New Bill for Financial Literacy in Connecticut

money jim stigmanThe Department of Education in Connecticut is now required to offer a course dedicated to financial literacy in the state’s high schools and colleges. While there was a bill approved by the House of Representatives, there was no mandate put in place. This means that educational institutions will be required to offer the class, but students are not necessarily required to take it.

Connecticut high schoolers are currently required to take credits in career and life skills. As of the class of 2020, courses in financial literacy will begin to count within the career and life skills area. Present law instructs schools to teach personal finance, as far as proper usage of credit and debit cards. However, the new regulations will require the inclusion of the background of the labor movement and free-market capitalism to be counted too.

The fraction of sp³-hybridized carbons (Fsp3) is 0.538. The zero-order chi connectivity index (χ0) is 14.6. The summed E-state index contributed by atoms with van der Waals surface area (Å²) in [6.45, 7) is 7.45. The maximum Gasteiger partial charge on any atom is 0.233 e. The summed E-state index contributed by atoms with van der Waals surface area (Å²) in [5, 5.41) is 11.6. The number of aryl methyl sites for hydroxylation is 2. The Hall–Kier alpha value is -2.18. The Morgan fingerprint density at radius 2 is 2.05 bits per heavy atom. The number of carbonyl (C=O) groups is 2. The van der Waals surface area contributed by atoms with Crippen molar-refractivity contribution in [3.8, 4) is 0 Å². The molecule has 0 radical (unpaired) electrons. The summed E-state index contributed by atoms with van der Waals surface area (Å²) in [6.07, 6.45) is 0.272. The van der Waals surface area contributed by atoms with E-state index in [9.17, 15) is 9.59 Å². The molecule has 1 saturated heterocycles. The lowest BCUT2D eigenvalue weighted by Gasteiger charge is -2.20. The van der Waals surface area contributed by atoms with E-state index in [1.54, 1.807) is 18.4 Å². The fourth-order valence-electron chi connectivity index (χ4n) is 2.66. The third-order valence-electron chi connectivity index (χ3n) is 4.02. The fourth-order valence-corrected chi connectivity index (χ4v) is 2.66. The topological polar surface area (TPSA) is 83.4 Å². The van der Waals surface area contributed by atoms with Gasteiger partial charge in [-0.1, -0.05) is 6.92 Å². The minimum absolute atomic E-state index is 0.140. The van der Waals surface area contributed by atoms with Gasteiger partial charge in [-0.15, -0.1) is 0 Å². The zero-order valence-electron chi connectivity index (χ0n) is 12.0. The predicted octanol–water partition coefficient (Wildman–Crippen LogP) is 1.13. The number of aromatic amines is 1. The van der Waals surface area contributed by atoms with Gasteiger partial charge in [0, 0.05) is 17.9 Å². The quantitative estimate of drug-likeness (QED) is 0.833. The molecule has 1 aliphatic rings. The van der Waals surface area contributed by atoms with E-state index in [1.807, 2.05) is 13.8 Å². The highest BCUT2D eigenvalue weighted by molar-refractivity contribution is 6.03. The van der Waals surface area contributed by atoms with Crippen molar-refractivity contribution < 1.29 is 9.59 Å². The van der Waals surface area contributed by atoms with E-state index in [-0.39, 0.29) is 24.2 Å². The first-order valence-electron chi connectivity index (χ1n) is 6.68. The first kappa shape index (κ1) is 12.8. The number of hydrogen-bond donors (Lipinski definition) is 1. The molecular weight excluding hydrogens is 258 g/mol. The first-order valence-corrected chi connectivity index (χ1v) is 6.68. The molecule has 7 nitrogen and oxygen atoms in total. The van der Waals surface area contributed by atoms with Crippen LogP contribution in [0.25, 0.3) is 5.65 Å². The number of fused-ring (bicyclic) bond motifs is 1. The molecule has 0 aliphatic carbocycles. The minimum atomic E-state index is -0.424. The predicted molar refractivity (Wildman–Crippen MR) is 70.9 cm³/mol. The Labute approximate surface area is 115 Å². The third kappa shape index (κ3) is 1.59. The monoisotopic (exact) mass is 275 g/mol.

The financial literacy curriculum will be developed with the help of the state’s Department of Education, the board of regents of higher education, and the board of trustees for the University of Connecticut. Topics will include personal finance, the banking system, savings, and investments. Votes from the House of Representatives were in favor at a difference of 144 to 2. Rep. Bill Simanski points out the value in the type of curriculum. He shared that financial literacy is a key to success especially for young adults. He wishes that something like this existed when his children were in college and high school.

To learn more about this curriculum bill passed for Connecticut, visit the Courant online here.